Tel Aviv Cracks Down on Religious Influence in Schools

Deputy mayor who holds education portfolio says city wants to limit 'missionary' activity, maintains, 'We will ensure the secularism of the city's schools'

Or Kashti
Or Kashti
Education Minister Naftali Bennett at a Petah Tikva school.
Education Minister Naftali Bennett at a Petah Tikva school. Credit: Sasson Tiram
Or Kashti
Or Kashti

The Tel Aviv and Givatayim municipalities are going to battle against religious influences in the school system.

Tel Aviv principals were asked to list the organizations operating in their schools and to detail the kind of lessons being taught by religious girls doing national service. The neighboring city of Givatayim was the first city to keep religious organizations out of its preschools

Deputy Tel Aviv Mayor Asaf Zamir, who holds the education portfolio, says the city wants to limit the “missionary” activity of religious organizations. “We will ensure the secularism of the city’s schools,” he said. Givatayim Mayor Ran Kunik announced Tuesday that the city would bar all Orthodox organizations that operate in the city’s preschools, so that all curriculum material would be handled by school staff alone. And the city will also take steps to see that the same occurs in the elementary schools.

Zamir said, “Our aim is to restrict the entry of organizations that preach Orthodoxy and don’t respect the pluralistic rules.” The municipality recently sent local schools a questionnaire asking principals to report which organizations operate in their schools and what sort of content they are transmitting. This is evidently the first time any such survey has been undertaken. The preface to the questionnaire says it came about “following numerous inquiries by parents concerned about external entities coming into the schools to teach Judaism.”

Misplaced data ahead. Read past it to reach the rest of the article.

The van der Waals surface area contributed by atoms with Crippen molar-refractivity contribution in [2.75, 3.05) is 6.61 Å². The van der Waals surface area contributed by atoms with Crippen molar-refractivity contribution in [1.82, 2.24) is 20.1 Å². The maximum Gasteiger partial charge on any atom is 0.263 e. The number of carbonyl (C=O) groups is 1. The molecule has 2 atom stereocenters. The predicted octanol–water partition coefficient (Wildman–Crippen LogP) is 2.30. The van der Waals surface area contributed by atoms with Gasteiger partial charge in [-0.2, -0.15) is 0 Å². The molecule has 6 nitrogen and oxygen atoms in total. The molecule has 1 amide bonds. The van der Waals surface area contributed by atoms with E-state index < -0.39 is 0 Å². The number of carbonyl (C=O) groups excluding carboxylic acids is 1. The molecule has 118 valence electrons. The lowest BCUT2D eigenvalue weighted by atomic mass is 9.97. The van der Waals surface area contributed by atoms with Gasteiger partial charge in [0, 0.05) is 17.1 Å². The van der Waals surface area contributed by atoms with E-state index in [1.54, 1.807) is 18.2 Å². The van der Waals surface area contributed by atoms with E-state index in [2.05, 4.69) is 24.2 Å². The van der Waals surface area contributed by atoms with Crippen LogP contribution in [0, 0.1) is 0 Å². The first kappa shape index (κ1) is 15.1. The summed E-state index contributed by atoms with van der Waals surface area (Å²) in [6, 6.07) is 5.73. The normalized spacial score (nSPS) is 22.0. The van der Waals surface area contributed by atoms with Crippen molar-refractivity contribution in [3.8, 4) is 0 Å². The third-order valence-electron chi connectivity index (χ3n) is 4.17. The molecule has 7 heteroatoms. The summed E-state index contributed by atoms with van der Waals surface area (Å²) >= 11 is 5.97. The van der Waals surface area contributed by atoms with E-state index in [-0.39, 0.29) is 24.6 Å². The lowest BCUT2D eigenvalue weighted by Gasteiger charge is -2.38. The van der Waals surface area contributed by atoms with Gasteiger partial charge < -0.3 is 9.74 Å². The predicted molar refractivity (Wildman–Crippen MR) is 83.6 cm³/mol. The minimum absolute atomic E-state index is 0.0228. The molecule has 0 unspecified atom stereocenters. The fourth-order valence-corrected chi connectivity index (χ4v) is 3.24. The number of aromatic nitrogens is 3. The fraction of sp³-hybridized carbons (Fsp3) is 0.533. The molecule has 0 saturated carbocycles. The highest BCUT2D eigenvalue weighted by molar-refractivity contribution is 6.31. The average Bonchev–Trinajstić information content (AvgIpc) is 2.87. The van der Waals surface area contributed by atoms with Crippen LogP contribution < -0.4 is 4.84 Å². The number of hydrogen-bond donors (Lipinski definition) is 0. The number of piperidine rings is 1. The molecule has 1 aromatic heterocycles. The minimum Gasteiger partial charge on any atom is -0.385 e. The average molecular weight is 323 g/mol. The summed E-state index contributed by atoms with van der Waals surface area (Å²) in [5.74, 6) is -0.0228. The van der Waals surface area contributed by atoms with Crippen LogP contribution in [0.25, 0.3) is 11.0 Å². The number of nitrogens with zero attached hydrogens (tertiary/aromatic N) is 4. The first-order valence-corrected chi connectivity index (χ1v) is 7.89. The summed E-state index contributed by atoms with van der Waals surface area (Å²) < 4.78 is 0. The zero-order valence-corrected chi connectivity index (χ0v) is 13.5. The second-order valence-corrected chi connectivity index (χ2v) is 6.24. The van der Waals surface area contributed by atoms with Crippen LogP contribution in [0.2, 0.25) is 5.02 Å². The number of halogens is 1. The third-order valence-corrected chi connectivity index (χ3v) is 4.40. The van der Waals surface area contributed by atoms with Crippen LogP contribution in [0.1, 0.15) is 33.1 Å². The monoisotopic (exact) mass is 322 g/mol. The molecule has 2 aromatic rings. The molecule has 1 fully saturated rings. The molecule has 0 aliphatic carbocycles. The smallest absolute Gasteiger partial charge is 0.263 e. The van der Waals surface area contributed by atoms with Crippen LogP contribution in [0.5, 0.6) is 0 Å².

As Haaretz reported several months ago, the Tel Aviv municipality also decided to halt cooperation with the Religious Affairs Ministry’s Jewish Identity Administration. It also decided not to allow religious groups in the south of the city to work in the schools as part of the long school day. And a pilot program is underway to potentially replace the Masa Yisraeli program that is run by the religious-Zionist Mibreshit group.

Tel Aviv city council member Miki Gitzin of Meretz, a leader in the effort, says, “The process has been going on for a long time and in close cooperation with the parents. When the municipality becomes aware of the organization’s proselytizing activity, it takes steps to get them out of the schools. Without the parents’ cooperation, the public school system would continue to be a political tool of Ministers Bennett and Ariel.”

Givatayim leading the way

With the mayor’s announcement, Givatayim became the first city to officially decide to keep religious organizations out of its schools. The decision goes into effect in the upcoming school year. A new group called Free Givatayim has gained hundreds of local members. One focus of its efforts was the activity by the Merhavia religious organization in local schools, often without parents’ knowledge. Merhavia is part of the Zehut organization, which operates Centers for the Deepening of Jewish Identity which has many activists from Habayit Hayehudi.

Givatayim’s Kunik wrote Tuesday that he has instructed that “any request for outside content of any kind, including but not restricted to the subject of religion, may only be brought into the preschools if it comes in writing and is signed by a majority of the parents. My position is based on the desire to preserve harmony among all the city’s residents.” The mayor went on to say that efforts will be made to see that a similar approach is adopted in the elementary schools and high schools.

Free Givatayim welcomed the mayor’s decision, calling it a “first step in the right direction.” The Secular Forum calls the move in Givatayim “significant,” saying it proves that “organized parental involvement is the key to success,” and calling on other cities to adopt the same policy.

Liat Schlesinger of Molad, which recently published a report on Zehut’s activity in the public schools, says “Givatayim and Tel Aviv are showing that local authorities and parents have a lot of power to stop these organizations from the settler right wing from entering the schools unsupervised.”

The Education Ministry and Zehut did not comment by press time.

Yesh Atid chairman Yair Lapid said Tuesday at the Makor Rishon newspaper’s conference that he doesn’t think there is religious indoctrination in the public schools, but that the debate has come up “because we’re all terribly afraid of one another. Everyone is always anxious that the other side, whatever that may be, is after them and trying to convert them – to the left, to the right, to religion, to secularism.”

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